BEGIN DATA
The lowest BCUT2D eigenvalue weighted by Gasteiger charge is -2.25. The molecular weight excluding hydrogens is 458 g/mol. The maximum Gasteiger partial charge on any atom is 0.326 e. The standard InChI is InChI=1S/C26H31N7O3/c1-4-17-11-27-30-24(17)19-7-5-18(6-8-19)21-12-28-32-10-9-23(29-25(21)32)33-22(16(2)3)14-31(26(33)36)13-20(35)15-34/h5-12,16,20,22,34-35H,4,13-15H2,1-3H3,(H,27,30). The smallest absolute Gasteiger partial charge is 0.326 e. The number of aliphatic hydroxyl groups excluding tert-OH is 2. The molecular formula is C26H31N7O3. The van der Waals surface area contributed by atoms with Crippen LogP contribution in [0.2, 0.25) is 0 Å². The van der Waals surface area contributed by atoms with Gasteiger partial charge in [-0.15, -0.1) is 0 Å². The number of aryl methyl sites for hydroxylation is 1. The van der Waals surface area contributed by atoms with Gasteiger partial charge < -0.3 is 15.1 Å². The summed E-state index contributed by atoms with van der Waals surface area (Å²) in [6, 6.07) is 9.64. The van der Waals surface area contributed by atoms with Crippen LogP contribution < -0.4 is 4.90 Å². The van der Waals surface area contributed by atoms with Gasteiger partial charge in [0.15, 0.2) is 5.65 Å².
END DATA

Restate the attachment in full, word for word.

The lowest BCUT2D eigenvalue weighted by Gasteiger charge is -2.25. The molecular weight excluding hydrogens is 458 g/mol. The maximum Gasteiger partial charge on any atom is 0.326 e. The standard InChI is InChI=1S/C26H31N7O3/c1-4-17-11-27-30-24(17)19-7-5-18(6-8-19)21-12-28-32-10-9-23(29-25(21)32)33-22(16(2)3)14-31(26(33)36)13-20(35)15-34/h5-12,16,20,22,34-35H,4,13-15H2,1-3H3,(H,27,30). The smallest absolute Gasteiger partial charge is 0.326 e. The number of aliphatic hydroxyl groups excluding tert-OH is 2. The molecular formula is C26H31N7O3. The van der Waals surface area contributed by atoms with Crippen LogP contribution in [0.2, 0.25) is 0 Å². The van der Waals surface area contributed by atoms with Gasteiger partial charge in [-0.15, -0.1) is 0 Å². The number of aryl methyl sites for hydroxylation is 1. The van der Waals surface area contributed by atoms with Gasteiger partial charge < -0.3 is 15.1 Å². The summed E-state index contributed by atoms with van der Waals surface area (Å²) in [6, 6.07) is 9.64. The van der Waals surface area contributed by atoms with Crippen LogP contribution < -0.4 is 4.90 Å². The van der Waals surface area contributed by atoms with Gasteiger partial charge in [0.15, 0.2) is 5.65 Å².